After news broke of Snapchat’s rejection of an all-cash, $3 billion acquisition offer from Facebook — and was subsequently followed by word that Chinese media conglomerate Tencent had offered to lead an investment round at a valuation of $4 billion into the company, as well as with an unconfirmed rumor that Google had offered $4 billion for Snapchat in response to Facebook’s bid – much pointless pontification took place, analyzing the validity of the valuation and whether Snapchat should have accepted Facebook’s (or Google’s) acquisition solicitation.
Whether or not the executives of Snapchat were wise or foolish to rebuff such exorbitant prices for its service is now moot; what’s important to examine in considering Snapchat’s valuation is how, exactly, it can convert its user base into revenue, which it has yet to generate in its two years of existence.
Snapchat has been cautious about releasing usage metrics, but nonetheless a few data points have escaped its corporate gravitational pull:
- Approximately 400mm “snaps” (picture and video messages) are received each day on the service (by comparison, approximately 405 million photos are shared across both Facebook and Instagram each day).
- 88% of snaps are sent to one person.
- 26mm of Snapchat’s users are based in the US.
- 70% of Snapchat’s users are women.
- Snapchat’s user base skews heavily towards people under 30. A Pew Research Center study conducted in October 2013 revealed that 26% of American cell phone owners aged 18 – 29 had reportedly used Snapchat (vs. 5% of people aged 30 – 49, 3% of people aged 50 – 64, and 2% of people aged 65 and over).
- The most active portion of Snapchat’s user base receives, on average, 150 snaps per day.
A more complete (albeit inexact and somewhat arbitrary) picture of Snapchat’s user base can be painted by extrapolating out the data points above against Twitter’s user base metrics, which have been slowly revealed in its series of SEC filings.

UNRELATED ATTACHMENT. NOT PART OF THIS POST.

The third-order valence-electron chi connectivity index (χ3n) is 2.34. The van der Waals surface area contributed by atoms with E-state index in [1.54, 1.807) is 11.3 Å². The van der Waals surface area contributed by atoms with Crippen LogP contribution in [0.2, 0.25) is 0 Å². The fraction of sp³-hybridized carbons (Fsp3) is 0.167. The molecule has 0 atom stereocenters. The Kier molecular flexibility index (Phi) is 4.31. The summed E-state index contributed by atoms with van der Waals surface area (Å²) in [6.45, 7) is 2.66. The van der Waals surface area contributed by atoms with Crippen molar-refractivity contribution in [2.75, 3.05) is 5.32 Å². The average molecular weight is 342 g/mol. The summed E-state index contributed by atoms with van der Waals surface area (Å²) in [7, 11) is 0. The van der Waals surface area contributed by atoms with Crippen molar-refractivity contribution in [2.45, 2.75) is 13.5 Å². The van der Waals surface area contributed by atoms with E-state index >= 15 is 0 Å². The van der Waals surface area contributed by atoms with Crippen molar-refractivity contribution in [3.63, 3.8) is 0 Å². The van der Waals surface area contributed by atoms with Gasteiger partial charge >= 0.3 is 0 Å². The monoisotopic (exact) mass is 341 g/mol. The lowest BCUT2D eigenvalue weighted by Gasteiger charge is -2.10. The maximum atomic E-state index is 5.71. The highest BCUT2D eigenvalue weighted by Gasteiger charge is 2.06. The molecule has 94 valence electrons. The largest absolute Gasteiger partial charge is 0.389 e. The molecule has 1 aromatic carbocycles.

According to Twitter’s initial S-1 filing, as of June 30, 2013, 49MM of its MAUs – or 22.5% — are based in the US.
In its most recent S-1 Amendment, filed on November 4th, Twitter revealed that its worldwide MAUs have reached 232MM, its DAUs have reached 100MM, and that 168.7BN timeline views take place each quarter. It also revealed that its adjusted worldwide average eCPM for timeline views was $0.97, up from $0.80 a quarter earlier (when it filed its initial S-1). In Q3, Twitter earned $153.4MM in advertising revenue, up from $121MM in Q2. Twitter’s Q3 revenue annualizes to a yearly run rate of $613.7MM.
Assuming that Snapchat’s DAU/MAU ratio is the same as Twitter’s was on September 30th (it’s likely higher), that Snapchat’s proportion of US-based users is likewise the same (and, again, it’s likely higher), and that Snapchat can achieve the same eCPM per snap as Twitter achieved per timeline view (it would likely be lower, given Snapchat’s younger demographic profile), the following data points can be backed into:
The most important of the estimates are:
- Snapchat has 52MM global DAUs;
- Each Snapchat user, on average, receives 8 snaps per day;
- Based on an $0.97 eCPM for snaps, Snapchat could potentially generate $139.7MM in yearly advertising revenue.
A $4BN valuation for Snapchat (29x the estimated annualized revenue above) is extremely high, even for a growth company, but not wholly unreasonable given these metrics — assuming the service’s remarkable user base expansion doesn’t soon slow. Twitter’s market cap soared to $24BN in its stock’s first day of trading, and its current market cap is $22.3BN; that is 5.6 times $4BN, whereas Twitter’s annualized ad revenue is only 4.4 times Snapchat’s theoretical yearly revenue.
Of course, the word theoretical is important in this case, because Snapchat currently generates $0 in actual revenue, and any projections based on proxy metrics from Twitter are completely fictional. And Snapchat faces some serious obstacles to monetization:
- An eCPM for advertising impressions of $0.97 is slightly below the $0.99 global, mobile average reported by MoPub in its Q3 advertising marketplace insights report. Unfortunately for Snapchat, the youthful character of its audience probably reduces the CPM it can fetch for its ad impressions.
- Twitter’s many-to-many, realtime timeline is a far more natural and less intrusive channel through which to generate ad impressions than Snapchat’s personal message format. Inserting ads into snaps may disaffect Snapchat’s user base.
- Snapchat’s significantly skewed engagement profiles — with highly-engaged users sending 150 snaps per day vs. an estimated average receipt rate of 8 per day — will likewise exert downward pressure on eCPMs, given decreasing click-through rates for users are the extreme end of the scale.
That said, Snapchat’s known usage metrics are impressive, and if the service can maintain its steady growth clip, its valuation could potentially lurch ever further into the abyss of abstract billions.